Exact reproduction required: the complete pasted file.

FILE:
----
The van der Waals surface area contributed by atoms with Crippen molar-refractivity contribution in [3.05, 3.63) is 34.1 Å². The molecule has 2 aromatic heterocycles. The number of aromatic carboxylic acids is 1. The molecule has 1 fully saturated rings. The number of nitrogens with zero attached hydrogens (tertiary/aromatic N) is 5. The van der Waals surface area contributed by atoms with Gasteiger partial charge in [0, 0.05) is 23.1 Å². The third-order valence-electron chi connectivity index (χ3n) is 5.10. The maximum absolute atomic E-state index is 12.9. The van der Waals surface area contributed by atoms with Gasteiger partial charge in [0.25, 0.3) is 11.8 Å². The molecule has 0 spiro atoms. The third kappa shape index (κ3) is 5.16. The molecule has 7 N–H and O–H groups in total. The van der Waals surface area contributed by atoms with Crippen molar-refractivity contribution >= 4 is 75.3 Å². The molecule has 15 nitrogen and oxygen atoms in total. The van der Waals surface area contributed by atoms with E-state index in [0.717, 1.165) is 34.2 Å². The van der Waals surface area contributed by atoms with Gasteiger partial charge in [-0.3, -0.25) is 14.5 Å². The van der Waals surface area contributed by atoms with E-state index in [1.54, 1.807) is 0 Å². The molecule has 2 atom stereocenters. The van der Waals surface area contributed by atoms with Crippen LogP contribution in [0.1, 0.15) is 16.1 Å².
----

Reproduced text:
The van der Waals surface area contributed by atoms with Crippen molar-refractivity contribution in [3.05, 3.63) is 34.1 Å². The molecule has 2 aromatic heterocycles. The number of aromatic carboxylic acids is 1. The molecule has 1 fully saturated rings. The number of nitrogens with zero attached hydrogens (tertiary/aromatic N) is 5. The van der Waals surface area contributed by atoms with Gasteiger partial charge in [0, 0.05) is 23.1 Å². The third-order valence-electron chi connectivity index (χ3n) is 5.10. The maximum absolute atomic E-state index is 12.9. The van der Waals surface area contributed by atoms with Gasteiger partial charge in [0.25, 0.3) is 11.8 Å². The molecule has 0 spiro atoms. The third kappa shape index (κ3) is 5.16. The molecule has 7 N–H and O–H groups in total. The van der Waals surface area contributed by atoms with Crippen molar-refractivity contribution >= 4 is 75.3 Å². The molecule has 15 nitrogen and oxygen atoms in total. The van der Waals surface area contributed by atoms with E-state index in [0.717, 1.165) is 34.2 Å². The van der Waals surface area contributed by atoms with Gasteiger partial charge in [-0.3, -0.25) is 14.5 Å². The van der Waals surface area contributed by atoms with E-state index in [1.54, 1.807) is 0 Å². The molecule has 2 atom stereocenters. The van der Waals surface area contributed by atoms with Crippen LogP contribution in [0.1, 0.15) is 16.1 Å².